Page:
When an investor decides to buy shares of a company and takes a small position. He waits for the price to either rise or fall before making his next purchase.
If the price falls by 10%, he gladly buys more.
But if the price rises by 10% after his initial purchase – the same investor is now reluctant to buy more shares.
The investor’s mind is programmed to work this way over several years of bargain shopping.
You visit a nearby clothing store and find a shirt you like for ₹ 1500. You postpone your purchase to your next salary date. A few days later you visit the shop again, only to find the same shirt now at ₹ 1750.
Will you buy the shirt? The new price will make you reluctant. Why pay ₹ 250 more for the same shirt which had a price tag of ₹ 1500 just a few days ago?
But what if you visit the same store a year later and find the shirt for ₹ 1750? You are now more willing to accept the price of 1750.
This happens in the stock market too. When the price of a stock suddenly rises by 10%, you are reluctant. But if the price stagnates for a long time after the rise, you are more willing to buy the stock.
But you’ve got to remember – stocks are appreciating assets. They have the potential to rise in value – sometimes exponentially!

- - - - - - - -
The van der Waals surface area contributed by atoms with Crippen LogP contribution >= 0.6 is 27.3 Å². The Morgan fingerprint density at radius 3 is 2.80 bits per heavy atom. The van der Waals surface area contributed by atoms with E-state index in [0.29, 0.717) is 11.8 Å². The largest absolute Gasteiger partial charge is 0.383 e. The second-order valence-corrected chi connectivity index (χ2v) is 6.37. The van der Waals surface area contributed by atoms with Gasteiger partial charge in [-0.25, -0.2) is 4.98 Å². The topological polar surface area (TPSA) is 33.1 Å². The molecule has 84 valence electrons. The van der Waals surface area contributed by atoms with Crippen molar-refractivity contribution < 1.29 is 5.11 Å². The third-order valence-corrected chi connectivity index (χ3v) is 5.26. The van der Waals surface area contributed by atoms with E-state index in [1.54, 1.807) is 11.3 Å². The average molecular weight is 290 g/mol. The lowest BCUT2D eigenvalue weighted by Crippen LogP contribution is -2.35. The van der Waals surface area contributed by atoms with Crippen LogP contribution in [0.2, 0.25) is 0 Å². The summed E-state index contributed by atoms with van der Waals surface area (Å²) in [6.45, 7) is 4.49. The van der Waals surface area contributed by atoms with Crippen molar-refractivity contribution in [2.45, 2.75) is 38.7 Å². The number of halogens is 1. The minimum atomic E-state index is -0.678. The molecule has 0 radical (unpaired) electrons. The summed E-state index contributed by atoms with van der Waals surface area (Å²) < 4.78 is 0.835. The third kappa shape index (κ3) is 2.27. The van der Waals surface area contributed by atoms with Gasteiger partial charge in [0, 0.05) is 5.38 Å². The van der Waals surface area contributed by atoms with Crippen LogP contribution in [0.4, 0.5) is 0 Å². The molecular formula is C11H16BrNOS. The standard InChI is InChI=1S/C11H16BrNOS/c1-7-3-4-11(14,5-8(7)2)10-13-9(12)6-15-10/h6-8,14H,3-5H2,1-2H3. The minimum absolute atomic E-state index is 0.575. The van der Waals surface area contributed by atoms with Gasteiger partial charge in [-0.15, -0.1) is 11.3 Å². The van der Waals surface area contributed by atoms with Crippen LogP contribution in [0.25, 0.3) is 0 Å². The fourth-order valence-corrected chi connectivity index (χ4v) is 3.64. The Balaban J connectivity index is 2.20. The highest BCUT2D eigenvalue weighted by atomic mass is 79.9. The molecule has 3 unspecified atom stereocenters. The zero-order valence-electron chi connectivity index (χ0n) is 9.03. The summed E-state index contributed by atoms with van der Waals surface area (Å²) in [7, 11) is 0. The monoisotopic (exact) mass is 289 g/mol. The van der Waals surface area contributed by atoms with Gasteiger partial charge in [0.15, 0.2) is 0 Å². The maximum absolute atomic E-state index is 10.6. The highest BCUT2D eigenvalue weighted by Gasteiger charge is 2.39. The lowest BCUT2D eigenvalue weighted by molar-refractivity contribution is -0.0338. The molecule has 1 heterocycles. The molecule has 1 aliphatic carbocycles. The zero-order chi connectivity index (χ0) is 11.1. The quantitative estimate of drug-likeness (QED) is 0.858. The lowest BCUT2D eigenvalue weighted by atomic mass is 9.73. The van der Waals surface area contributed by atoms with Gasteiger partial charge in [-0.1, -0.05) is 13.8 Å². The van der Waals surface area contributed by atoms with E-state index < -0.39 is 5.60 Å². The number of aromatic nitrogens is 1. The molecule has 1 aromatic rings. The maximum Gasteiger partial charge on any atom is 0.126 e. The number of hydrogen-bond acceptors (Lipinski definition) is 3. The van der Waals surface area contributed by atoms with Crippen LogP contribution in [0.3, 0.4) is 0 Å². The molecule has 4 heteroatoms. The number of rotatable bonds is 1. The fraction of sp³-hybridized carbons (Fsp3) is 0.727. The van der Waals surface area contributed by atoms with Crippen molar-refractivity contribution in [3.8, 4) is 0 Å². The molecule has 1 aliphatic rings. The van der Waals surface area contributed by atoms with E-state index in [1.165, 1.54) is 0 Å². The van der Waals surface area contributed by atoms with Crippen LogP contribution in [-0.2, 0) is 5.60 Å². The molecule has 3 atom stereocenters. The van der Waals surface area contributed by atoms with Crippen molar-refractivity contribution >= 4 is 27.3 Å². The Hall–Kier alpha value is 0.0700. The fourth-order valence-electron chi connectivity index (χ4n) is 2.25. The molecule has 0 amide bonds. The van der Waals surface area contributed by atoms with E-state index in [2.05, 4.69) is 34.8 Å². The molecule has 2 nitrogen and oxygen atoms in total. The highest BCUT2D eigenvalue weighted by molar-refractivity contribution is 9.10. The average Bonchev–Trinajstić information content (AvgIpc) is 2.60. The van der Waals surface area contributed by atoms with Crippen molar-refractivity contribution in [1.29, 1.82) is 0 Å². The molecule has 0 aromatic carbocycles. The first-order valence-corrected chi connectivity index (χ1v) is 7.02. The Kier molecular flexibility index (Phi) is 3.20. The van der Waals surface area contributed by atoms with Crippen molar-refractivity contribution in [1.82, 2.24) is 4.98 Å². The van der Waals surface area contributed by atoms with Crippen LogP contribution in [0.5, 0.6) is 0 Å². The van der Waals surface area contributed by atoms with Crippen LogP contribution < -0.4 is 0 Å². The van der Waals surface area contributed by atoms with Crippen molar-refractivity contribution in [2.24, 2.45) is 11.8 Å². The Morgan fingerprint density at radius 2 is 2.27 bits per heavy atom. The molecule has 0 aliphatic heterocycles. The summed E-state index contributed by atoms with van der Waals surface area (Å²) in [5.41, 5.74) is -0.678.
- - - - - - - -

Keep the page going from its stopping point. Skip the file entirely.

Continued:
A shirt depreciates in value. The moment you buy it, the value is close to nil. The same is the case with mobile phones, cars, televisions – they depreciate in value almost immediately after you purchase them. Hence, it makes sense to bargain hunt here.
That isn’t the case with buying stocks. If you buy the right companies, their stocks can appreciate in value multiple times.
Quality stocks that rise quickly, rarely give another opportunity – especially those stocks that rise towards the end of a bear market and the beginning phases of a bull market.
Conditioning your mind to buy 10 – 20% higher can be far more rewarding in your investing journey than averaging down in your losing stocks.
Do this self study: If ‘Mr X’ averaged Yes Bank from 250 levels (like many retail investors have done) and ‘Mr Y’ slowly accumulated Bajaj Finance as it rose upwards – who would stand to gain today? Who has more peace of mind?
We aren’t even getting to selling here. The ‘Yes Bank’ investor would probably sell and get out, the moment he gets his break-even price. I.e IF he gets his price back. Whereas, the Bajaj Finance investor – who carefully averages up – is always in gains. And he can confidently hold his shares for a long time, as long as the business performs!
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